(a) Relationships. Most agreements include a provision like this one, disclaiming any relationship other than that defined in the agreement.
(b) Severability. The severability clause provides that if you wind up in a lawsuit over the agreement and a court rules that one part of the agreement is invalid, that part can be cut out and the rest of the agreement will remain valid.
(c) Integration. The integration provision verifies that the version you are signing is the final version and that neither of you can rely on statements made in the past.
(d) Waiver. This provision states that even if you don’t promptly complain about a violation of the NDA, you still have the right to complain about it later.
(e) Attorney Fees and Expenses. If you don’t include an attorney fees clause in your agreement, a judge may (in most states) order the award of attorney fees in cases where the theft of the trade secret was willful and malicious. It’s up to the judge, which makes things unpredictable. You are far better off using an attorney fees provision. However, don’t be surprised if the other party is opposed to the idea. Why? Because it is the receiving party that is usually sued, not vice-versa, and the receiving party may believe that the provision will encourage you to litigate.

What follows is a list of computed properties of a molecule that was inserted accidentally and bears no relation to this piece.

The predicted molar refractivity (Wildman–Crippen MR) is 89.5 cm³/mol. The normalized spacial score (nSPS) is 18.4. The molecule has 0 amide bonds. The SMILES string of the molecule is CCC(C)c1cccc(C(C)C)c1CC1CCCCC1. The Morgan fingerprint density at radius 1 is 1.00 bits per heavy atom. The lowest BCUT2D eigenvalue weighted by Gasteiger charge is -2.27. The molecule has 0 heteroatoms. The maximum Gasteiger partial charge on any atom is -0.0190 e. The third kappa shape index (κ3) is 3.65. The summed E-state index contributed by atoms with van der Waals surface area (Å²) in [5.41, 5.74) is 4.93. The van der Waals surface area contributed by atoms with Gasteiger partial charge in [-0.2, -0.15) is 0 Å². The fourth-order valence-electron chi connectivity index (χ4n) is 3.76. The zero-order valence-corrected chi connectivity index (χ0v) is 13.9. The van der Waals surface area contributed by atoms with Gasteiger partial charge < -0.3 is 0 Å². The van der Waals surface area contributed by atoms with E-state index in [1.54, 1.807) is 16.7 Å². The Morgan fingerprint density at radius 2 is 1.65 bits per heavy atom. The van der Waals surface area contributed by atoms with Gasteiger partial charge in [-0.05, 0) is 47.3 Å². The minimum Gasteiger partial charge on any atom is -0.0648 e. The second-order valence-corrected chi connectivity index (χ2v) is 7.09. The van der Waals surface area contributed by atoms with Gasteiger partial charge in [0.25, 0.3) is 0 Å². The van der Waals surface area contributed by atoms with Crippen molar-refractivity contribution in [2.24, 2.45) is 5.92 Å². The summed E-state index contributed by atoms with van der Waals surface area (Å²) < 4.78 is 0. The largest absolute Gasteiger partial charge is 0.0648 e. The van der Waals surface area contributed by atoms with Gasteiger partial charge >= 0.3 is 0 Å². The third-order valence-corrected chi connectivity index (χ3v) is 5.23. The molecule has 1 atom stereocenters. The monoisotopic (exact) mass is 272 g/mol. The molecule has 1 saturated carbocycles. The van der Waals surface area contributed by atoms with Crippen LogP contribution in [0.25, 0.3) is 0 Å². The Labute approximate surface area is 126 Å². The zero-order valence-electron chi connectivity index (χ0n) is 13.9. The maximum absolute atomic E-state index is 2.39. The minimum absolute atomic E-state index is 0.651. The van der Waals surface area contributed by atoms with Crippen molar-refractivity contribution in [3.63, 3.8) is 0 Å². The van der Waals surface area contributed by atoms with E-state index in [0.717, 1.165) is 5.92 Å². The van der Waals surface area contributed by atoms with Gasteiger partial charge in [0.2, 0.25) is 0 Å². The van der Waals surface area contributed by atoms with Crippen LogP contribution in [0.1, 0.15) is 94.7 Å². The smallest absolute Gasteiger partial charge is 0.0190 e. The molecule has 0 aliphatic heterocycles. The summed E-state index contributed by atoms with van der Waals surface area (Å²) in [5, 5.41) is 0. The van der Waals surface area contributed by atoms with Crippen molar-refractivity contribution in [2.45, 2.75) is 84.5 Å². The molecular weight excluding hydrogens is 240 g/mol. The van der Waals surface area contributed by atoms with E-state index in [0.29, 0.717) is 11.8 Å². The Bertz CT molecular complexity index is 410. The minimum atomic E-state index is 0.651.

(f) Governing Law. You can choose any state’s laws to govern the agreement, though the most logical state for this provision is the state where the property is located.
(g) Successors and Assigns. This provision binds any company that acquires either party.
Signing the agreement. Someone with the necessary authority must sign the agreement on behalf of each party. Each party should sign two copies and keep one. This way, both parties have an original signed agreement.